Sunday, March 4, 2012

Over 7 Things in Your LinkedIn Profile That I'm Checking

If I am about to meet someone that I have never met or don’t know that well, I am doing my homework.

I am probably going to check your LinkedIn Profile.

When I Google-search the name of a specific person, often that person’s LinkedIn Profile shows on the first page. Sometimes, it is the very first result.
If someone asks for me to be a LinkedIn Connection, and I do not know you that well (or at all), I am checking your LinkedIn profile.

There are so many people creating “fake” accounts—LinkedIn Profiles and other profiles. I want to MAKE Connections—NOT FAKE Connections.

I am going to check your LinkedIn Profile. If I am not going to check it, then you can guess that plenty of other people will—especially if they are considering hiring you for a job or giving you business.

{Also: Internet Marketing Tip: Over 7 Ways to be More Effective on LinkedIn}

Honestly, I am going to check your Linked Profile, even if you are a potential customer looking to give me business.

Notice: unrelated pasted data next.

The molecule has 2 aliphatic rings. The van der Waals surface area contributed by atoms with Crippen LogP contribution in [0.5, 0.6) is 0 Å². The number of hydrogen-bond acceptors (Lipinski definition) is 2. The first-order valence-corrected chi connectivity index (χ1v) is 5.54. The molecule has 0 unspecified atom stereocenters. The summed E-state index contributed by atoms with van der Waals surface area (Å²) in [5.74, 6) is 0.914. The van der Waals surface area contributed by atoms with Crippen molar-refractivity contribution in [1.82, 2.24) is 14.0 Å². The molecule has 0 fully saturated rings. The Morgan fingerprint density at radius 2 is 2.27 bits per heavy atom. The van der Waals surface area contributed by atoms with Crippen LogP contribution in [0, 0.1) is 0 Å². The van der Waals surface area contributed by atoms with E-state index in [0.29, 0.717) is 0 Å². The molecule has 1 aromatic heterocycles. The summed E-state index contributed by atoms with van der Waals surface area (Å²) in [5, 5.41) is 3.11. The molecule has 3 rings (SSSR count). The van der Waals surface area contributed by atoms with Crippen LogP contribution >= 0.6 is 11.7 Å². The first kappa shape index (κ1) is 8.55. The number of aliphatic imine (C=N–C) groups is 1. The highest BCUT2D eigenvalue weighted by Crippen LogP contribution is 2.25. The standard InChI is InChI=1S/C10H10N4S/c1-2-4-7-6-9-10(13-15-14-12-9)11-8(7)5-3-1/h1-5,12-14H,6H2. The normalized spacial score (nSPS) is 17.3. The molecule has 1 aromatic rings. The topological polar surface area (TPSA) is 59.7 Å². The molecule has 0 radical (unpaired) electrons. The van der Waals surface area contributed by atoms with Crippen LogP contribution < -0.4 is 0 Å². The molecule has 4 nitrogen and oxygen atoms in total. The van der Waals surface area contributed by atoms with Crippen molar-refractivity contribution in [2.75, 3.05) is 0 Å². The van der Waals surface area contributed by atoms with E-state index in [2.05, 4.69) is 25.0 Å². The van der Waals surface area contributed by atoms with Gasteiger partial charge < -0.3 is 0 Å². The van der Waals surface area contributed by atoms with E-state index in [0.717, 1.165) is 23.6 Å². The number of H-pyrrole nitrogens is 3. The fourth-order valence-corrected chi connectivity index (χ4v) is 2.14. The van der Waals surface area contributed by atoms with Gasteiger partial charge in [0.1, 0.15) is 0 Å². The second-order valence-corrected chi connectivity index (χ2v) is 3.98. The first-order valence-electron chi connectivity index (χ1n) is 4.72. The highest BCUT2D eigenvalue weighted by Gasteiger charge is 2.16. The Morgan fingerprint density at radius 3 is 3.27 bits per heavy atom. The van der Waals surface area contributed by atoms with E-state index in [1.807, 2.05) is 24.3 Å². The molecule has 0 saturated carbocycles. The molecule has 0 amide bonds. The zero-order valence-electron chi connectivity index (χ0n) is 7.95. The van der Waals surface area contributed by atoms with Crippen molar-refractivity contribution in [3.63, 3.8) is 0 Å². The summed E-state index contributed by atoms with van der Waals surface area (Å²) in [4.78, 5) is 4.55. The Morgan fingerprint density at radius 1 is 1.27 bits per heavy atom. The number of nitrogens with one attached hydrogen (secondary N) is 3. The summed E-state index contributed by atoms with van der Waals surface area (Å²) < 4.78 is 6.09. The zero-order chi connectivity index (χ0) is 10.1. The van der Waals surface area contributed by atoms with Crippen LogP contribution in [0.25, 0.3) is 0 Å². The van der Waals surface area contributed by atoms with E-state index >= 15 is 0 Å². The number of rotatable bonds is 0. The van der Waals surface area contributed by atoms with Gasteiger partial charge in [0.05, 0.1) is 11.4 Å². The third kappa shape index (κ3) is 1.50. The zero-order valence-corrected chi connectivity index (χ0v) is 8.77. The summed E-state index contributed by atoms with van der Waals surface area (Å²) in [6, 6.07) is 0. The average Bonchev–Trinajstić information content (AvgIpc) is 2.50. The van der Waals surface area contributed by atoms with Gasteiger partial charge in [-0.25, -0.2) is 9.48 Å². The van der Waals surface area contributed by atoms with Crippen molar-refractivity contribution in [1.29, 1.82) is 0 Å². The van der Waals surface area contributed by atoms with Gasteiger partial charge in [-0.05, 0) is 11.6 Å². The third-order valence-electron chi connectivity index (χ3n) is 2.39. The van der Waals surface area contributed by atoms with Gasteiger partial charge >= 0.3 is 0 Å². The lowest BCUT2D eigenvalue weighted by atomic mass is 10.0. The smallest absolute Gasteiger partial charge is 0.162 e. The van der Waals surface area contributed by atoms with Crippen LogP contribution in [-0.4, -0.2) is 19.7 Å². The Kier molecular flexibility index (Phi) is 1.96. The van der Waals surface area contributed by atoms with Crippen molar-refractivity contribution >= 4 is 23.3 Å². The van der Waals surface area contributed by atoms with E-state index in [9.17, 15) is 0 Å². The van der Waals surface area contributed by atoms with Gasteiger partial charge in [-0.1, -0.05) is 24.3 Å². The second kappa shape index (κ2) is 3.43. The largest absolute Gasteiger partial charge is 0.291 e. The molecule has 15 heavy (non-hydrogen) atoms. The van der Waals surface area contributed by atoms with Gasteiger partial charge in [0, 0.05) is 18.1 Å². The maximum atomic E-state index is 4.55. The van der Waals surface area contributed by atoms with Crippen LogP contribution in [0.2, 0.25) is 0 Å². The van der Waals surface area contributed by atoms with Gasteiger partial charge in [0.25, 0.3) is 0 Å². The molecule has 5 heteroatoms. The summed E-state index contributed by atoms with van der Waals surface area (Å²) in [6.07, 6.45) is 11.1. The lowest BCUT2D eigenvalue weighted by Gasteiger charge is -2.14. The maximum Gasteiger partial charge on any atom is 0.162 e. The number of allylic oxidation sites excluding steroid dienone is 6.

When I am checking your LinkedIn Profile, I am going to check for several things.

Over 7 Things in Your LinkedIn Profile That I Check
  1. Number of Connections
  2. Your Headline
  3. Your Summary
  4. Your Recommendations You Receive
  5. Your Recommendations You Give to Others
  6. Your Experience
  7. Your Links (that you leave on your LinkedIn Profile)
  8. Your Groups
Overall, I am checking to see whether…
  • You might be able to help me.
  • I will enjoy working with you.
  • You have pride in your work.
  • People seem to be excited about you.
  • You can organize your thoughts clearly.
  • You are proactive.
  • Where you are probably strong—and weak. (We all have both.)
  • You seem to be genuine.
Each step of my LinkedIn Profile checking process will not cover all of these things, but these are the questions that these seven (7) steps help shape in my mind.

1. Number of Connections